2018 Scripps National Spelling Bee – The Journey Ends

The best part of Bee Week is reconnecting with old friends and making new ones. Source: Chip Somodevilla/Getty Images North America.

Hello everyone!

Bee Week 2018 has officially come to an end and I’ve had a few days to reflect upon my experiences over the last six years. I first qualified for the Bee when I was seven years old so I’ve been involved with this event for nearly half my life!

My goal every year has been to increase my knowledge and improve my ranking and I am proud to say that I have achieved that. This year, I was named a Championship Finalist and tied for 10th place. I may not have won the National Spelling Bee, but sometimes it’s not the result that matters as much as the process. I’ve not only learned words that will stay with me for the rest of my life, I’ve also learned the value of persistence, hard work, and resilience. All of these lessons will help me succeed in the next phase of my life.

Thank you to everyone who supported me during my journey especially my parents, who devoted so much time and energy to help me reach my goals. Thank you to my sister Anya for her patience and love, and thank you to Coco for always making me smile with her antics and distinct duende.

Lastly, I’d like to thank Scott Remer, a former National Spelling Bee participant and the author of Words of Wisdom, who coached me this last year and kept things in perspective for me.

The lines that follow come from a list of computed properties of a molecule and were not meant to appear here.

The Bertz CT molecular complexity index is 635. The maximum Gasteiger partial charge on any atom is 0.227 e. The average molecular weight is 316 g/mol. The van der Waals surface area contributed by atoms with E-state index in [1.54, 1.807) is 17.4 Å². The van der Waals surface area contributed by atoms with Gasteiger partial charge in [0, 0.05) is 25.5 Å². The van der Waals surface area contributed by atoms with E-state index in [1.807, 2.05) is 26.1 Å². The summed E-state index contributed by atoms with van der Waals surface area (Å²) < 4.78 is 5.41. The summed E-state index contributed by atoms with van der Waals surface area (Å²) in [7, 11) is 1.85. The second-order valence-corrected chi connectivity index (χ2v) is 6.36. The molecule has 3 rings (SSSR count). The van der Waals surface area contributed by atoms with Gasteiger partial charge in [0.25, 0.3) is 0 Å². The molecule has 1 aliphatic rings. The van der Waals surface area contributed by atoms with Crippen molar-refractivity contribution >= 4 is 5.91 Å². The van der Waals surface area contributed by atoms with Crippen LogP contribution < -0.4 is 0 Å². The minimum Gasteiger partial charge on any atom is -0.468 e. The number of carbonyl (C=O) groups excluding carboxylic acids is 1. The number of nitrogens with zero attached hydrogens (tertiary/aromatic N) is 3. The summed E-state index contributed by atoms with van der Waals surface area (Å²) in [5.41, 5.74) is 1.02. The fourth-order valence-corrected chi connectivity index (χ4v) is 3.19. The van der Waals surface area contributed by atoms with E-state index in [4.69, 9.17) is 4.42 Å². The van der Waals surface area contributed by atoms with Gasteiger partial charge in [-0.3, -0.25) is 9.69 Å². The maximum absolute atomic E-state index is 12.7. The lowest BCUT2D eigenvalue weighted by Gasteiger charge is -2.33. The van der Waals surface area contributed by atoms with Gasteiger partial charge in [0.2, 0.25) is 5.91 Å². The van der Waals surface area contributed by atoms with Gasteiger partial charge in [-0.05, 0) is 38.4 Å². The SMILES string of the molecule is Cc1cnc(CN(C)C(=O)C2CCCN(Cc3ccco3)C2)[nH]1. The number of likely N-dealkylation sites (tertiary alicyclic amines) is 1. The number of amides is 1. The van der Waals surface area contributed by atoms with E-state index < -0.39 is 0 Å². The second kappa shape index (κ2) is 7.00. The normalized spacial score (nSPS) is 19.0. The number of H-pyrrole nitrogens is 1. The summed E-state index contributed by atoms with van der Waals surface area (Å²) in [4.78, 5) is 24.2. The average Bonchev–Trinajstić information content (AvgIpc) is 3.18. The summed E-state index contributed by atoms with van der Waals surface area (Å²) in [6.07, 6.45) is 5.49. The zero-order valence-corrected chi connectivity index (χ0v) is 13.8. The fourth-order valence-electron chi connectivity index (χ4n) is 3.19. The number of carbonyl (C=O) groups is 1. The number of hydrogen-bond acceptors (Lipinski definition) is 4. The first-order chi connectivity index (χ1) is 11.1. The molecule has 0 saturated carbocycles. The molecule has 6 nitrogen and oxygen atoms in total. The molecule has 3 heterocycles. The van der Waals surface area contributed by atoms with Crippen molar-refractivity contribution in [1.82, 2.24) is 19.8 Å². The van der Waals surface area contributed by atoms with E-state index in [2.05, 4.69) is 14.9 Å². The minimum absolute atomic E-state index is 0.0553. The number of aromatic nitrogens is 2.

Please check back for more photos in the upcoming weeks!

 

 

2018 Scripps National Spelling Bee – Opening Ceremony

2018 Scripps National Spelling Bee Opening Ceremony.

Hello everyone!

Tonight the 2018 Scripps National Spelling Bee officially kicked off with the Bee’s Opening Ceremony! I was honored to be a part of this year’s ceremony as a representative of one of the seven core values of the Bee – inspiring growth. Other values include purpose, achievement, entertainment, potential, discovery, and heritage. During the ceremony, Dr. Bailly, the official pronouncer of the Bee, highlighted the fact that my blogging was inspiring others to grow in their knowledge as I have grown during my five year journey at the Bee. Indeed, that was my hope for this blog and I hope I have succeeded in that endeavor.

Over the past three years, I have written about my Bee experiences in my Insider’s Guide to the Scripps National Spelling Bee. However, this year I have decided to forego this tradition and simply enjoy my last time at the Bee (I’m an 8th grader and will no longer be able to compete after this year).

The National Spelling Bee is a great event and I hope you all get a chance to watch it this year; my speller number is 133! If you are competing in the Bee this year, good luck!

Additional information and broadcasting schedule can be found on http://www.spellingbee.com.

eradicate (ə̇ˈradəˌkāt) vs. irradicate (ə̇ˈradə̇ˌkāt)

Hello everyone! To continue our homonym theme, let’s take a look at this confusing pair of homophones – eradicate and irradicate. You may remember from an earlier post that homophones are words that sound the same, but are spelled differently.